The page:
We observe and analyse three intra-industry foreign direct investment (FDI) spillover transmission channels using unique firm-level data collected from on-site interviews and observations regarding domestic and foreign firms operating in Uganda in 2015. Our main results are: (1) the spillover effects mainly depend on the channel(s) by which they occur (the competition channel is most important while spillover benefits through the worker mobility and the imitation channels are less prevalent) and (2) both positive and negative spillover effects occur within the same channel and, moreover, effects differ by channel for the same case. These are novel and challenging findings that have not yet been recognised in theoretical and empirical research on FDI spillovers. Our results suggest that long-term pecuniary spillover effects are predominantly stimulated via the competition channel and show that only limited short-term and long-term technological spillover effects occur through the imitation and the movement of workers channels. These channels are not only less prevalent, but also appear to be constrained by competition-determined spillovers. We are confident that these directions for future research will have a high pay-off because, as shown by this exploratory fieldwork, a more complete picture of the spillover effects is reached when the channels are considered simultaneously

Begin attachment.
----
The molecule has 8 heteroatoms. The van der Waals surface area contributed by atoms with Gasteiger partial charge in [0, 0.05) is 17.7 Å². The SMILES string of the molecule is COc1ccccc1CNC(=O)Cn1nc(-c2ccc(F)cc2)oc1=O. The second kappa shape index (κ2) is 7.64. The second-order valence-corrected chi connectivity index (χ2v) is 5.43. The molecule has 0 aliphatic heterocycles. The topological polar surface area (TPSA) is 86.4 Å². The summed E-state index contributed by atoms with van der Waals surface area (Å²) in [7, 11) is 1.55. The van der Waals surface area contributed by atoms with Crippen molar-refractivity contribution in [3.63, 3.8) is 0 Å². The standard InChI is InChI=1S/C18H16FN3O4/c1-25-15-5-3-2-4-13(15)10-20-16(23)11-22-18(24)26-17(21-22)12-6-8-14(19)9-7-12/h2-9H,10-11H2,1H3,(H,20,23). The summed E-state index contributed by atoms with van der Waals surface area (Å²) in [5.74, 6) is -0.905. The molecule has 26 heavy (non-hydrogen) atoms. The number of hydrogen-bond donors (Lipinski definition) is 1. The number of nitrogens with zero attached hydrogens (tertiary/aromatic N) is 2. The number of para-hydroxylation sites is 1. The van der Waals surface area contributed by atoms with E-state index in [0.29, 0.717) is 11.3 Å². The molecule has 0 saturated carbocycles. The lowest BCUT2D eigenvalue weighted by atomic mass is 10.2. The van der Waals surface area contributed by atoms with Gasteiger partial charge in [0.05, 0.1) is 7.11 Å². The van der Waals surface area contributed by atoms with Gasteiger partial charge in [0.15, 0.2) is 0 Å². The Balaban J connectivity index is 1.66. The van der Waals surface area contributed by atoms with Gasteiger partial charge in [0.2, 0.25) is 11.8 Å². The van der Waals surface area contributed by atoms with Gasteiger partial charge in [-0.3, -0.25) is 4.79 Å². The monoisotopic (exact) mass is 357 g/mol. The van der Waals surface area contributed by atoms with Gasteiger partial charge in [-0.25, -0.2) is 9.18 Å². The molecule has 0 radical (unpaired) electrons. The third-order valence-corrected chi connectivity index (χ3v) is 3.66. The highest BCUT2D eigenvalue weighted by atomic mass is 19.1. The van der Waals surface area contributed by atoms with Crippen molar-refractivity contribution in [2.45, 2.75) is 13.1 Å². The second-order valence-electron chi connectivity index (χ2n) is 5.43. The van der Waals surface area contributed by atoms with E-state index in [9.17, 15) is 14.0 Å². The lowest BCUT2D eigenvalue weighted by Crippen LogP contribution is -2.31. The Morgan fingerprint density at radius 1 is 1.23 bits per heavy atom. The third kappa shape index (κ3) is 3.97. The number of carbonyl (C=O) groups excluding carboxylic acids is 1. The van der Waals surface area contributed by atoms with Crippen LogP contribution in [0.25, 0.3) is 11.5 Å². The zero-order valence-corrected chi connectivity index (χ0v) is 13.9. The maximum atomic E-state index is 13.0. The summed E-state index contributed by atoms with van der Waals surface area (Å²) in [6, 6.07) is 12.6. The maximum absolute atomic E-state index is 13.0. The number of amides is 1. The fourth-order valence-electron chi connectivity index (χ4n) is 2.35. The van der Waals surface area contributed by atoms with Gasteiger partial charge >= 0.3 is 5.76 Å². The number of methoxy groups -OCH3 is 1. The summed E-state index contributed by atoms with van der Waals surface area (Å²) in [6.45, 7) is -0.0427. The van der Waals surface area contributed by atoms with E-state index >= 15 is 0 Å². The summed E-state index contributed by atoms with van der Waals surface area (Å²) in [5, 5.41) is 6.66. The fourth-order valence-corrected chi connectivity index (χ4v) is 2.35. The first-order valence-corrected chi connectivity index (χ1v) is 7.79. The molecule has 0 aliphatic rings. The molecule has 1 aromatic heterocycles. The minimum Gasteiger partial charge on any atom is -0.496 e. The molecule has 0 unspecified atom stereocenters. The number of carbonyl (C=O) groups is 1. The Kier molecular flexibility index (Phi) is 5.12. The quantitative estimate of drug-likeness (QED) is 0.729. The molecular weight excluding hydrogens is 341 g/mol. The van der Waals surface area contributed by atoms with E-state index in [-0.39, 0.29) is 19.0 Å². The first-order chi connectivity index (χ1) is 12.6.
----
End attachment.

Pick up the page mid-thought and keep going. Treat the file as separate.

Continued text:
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doi.org/10.1080/01436597.2019.1596022, hdl.handle.net/1765/115867
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Third World Quarterly: journal of emerging areas
International Institute of Social Studies of Erasmus University (ISS)

Demena, B.A, & van Bergeijk, P.A.G. (2019). Observing FDI spillover transmission channels: evidence from firms in Uganda. Third World Quarterly: journal of emerging areas. doi:10.1080/01436597.2019.1596022